The feedback correction coefficient FAF will now be described. FIG. 4a shows the behavior of a signal VO.sub.x, which is output by the oxygen sensor 46. The voltage output by the oxygen sensor 46 changes in a sudden manner when the air-fuelratio approaches the stoichiometric ratio. The CPU 52 uses this characteristic to determine whether the air-fuel mixture is rich (excessive fuel) or lean (excessive air). As shown in FIGS. 4a and 4b, the CPU 52 sets the feedback correction coefficientFAF at a value lower than one when the air-fuel ratio A/F is rich. If the rich state continues, the CPU 52 gradually decreases the value of the feedback correction coefficient FAF. For lean air-fuel ratios, the CPU 52 sets the feedback correctioncoefficient FAF at a value greater than one. If leanness continues, the CPU 52 gradually increases the value of the feedback correction coefficient FAF by a predetermined rate. As the signal from the oxygen sensor 46 changes from a state indicating arich air-fuel ratio to a state indicating a lean air-fuel ratio, the CPU 52 shifts the correction coefficient FAF from a value lower than one to a value greater than one. On the other hand, when the signal from the oxygen sensor 46 changes from a stateindicating a lean air-fuel ratio to a state indicating a rich air-fuel ratio, the CPU 52 shifts the correction coefficient FAF from a value greater than one to a value lower than one. This shifting of the feedback correction coefficient FAF improvesresponse and control precision.

The computation of the feedback correction coefficient FAF is based on the previous feedback correction coefficient and the difference between the most recent air-fuel ratio A/F, which was detected by the oxygen sensor 46.

At step 203, the CPU 52 checks whether or not the value of the computed feedback correction coefficient FAF is within a predetermined range (range check). If the value of the computed feedback correction coefficient FAF is higher than the upperlimit of the predetermined range, the feedback correction coefficient FAF is set at the uppermost value of the predetermined range. If the value of the computed feedback correction coefficient FAF is lower than the lower limit of the predeterminedrange, the feedback correction coefficient FAF is set at the lowermost value of the predetermined range. The CPU 52 then terminates the routine. The feedback correction coefficient FAF determined in this routine is used in subsequent routines includingthe purge control routine. The purge control routine will now be described.

FIG. 5 shows the purge control routine for computing a control duty DPG, which determines the opening degree of the purge control valve 22. The routine is executed once every predetermined time period in an interrupting manner. The amount offuel vapor purged into the intake air is adjusted in accordance with the operating state of the engine 8 through the purge control routine. In the first embodiment, the purge control valve 22 is completely closed when the control duty DPG is 0% andcompletely opened when the control duty DPG is 100%.

At step 301, the CPU 52 determines whether or not the conditions for purging fuel vapor into the intake passage 10 from the canister 14 are satisfied. The conditions are as follows:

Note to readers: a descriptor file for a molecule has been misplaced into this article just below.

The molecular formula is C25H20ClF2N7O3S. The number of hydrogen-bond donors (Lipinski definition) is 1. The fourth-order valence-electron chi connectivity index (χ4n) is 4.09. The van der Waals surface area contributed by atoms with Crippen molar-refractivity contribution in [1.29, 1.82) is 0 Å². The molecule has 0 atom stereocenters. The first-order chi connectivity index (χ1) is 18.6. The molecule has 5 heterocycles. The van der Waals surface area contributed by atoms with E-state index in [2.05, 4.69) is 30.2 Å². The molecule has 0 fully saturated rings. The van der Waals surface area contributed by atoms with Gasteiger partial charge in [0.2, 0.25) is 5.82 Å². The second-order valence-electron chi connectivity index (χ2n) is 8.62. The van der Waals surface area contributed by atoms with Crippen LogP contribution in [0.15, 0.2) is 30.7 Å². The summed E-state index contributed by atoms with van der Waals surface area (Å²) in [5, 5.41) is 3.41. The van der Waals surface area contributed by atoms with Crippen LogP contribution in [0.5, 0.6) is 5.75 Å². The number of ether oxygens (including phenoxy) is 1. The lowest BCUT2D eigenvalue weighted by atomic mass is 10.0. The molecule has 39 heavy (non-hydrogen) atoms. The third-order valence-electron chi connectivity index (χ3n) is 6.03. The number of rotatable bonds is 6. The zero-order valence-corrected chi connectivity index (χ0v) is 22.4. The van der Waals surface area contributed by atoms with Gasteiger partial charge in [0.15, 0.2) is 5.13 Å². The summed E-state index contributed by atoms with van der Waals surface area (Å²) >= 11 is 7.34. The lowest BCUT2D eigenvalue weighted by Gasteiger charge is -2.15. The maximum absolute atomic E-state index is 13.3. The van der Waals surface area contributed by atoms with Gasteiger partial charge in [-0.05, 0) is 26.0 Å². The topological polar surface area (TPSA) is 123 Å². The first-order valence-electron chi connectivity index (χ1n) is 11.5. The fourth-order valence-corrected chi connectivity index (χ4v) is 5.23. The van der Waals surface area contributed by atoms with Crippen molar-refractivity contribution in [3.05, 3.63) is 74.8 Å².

(b1) fuel injection has not been shut off;

(b2) air-fuel ratio feedback control is being performed; and

(b3) the learning of the air-fuel ratio has been completed.

If all conditions (b1) to (b3) are not satisfied, the CPU 52 proceeds to step 306 and sets the control duty DPG of the control valve 22 to 0%. This completely closes the purge control valve 22.

If every one of conditions (b1) to (b3) are satisfied, the CPU 52 proceeds to step 302. At step 302, the CPU 52 reads the air-fuel ratio feedback correction coefficient FAF, which has been computed in the air-fuel ratio feedback control routineof FIG. 3.

At step 303, the CPU 52 refers to a map to obtain a maximum purging rate PGRMX based on the present intake air flow rate Q and engine speed NE. The flow rate of the purged fuel vapor relative to the intake air flow rate Q is referred to as apurging rate. The maximum purging rate PGRMX indicates the flow rate of the purged fuel vapor relative to the intake air flow rate Q when the control duty DPG is 100%, or when the purge control valve 22 is completely opened.

At step 304, the CPU 52 computes a target purging rate PGR to purge fuel vapor at a rate that appropriately corresponds to the feedback correction coefficient read in step 302 and the present operating state of the engine 8. The target purgingrate PGR is the target value of the purging rate of fuel vapor relative to the intake air flow rate Q.

At step 305, the CPU 52 computes the control duty DPG required to achieve the target purging rate PGR, which is based on equation (I).

The opening degree of the purge control valve 22 is controlled by the control duty DPG, which has been computed in accordance with the operating state of the engine 8. After computation of the control duty DPG, the CPU 52 terminates the routine.

FIG. 6 shows a learning control routine, which is executed to learn the data necessary for appropriate air-fuel control. The routine is executed once every predetermined time period in an interrupting manner.

An air-fuel ratio correction coefficient KG is used to correct the difference between the air-fuel ratio obtained when fuel is injected for a basic fuel injection time TAUb and the stochiometric air-fuel ratio. The air-fuel ratio correctioncoefficient KG is set such that the feedback correction coefficient FAF is centered about the value of one. The air-fuel ratio correction coefficient KG compensates for deviations caused by wear and dimensional tolerances of the engine intake air systemand the injectors 7. This improves the accuracy and response of the air-fuel ratio control.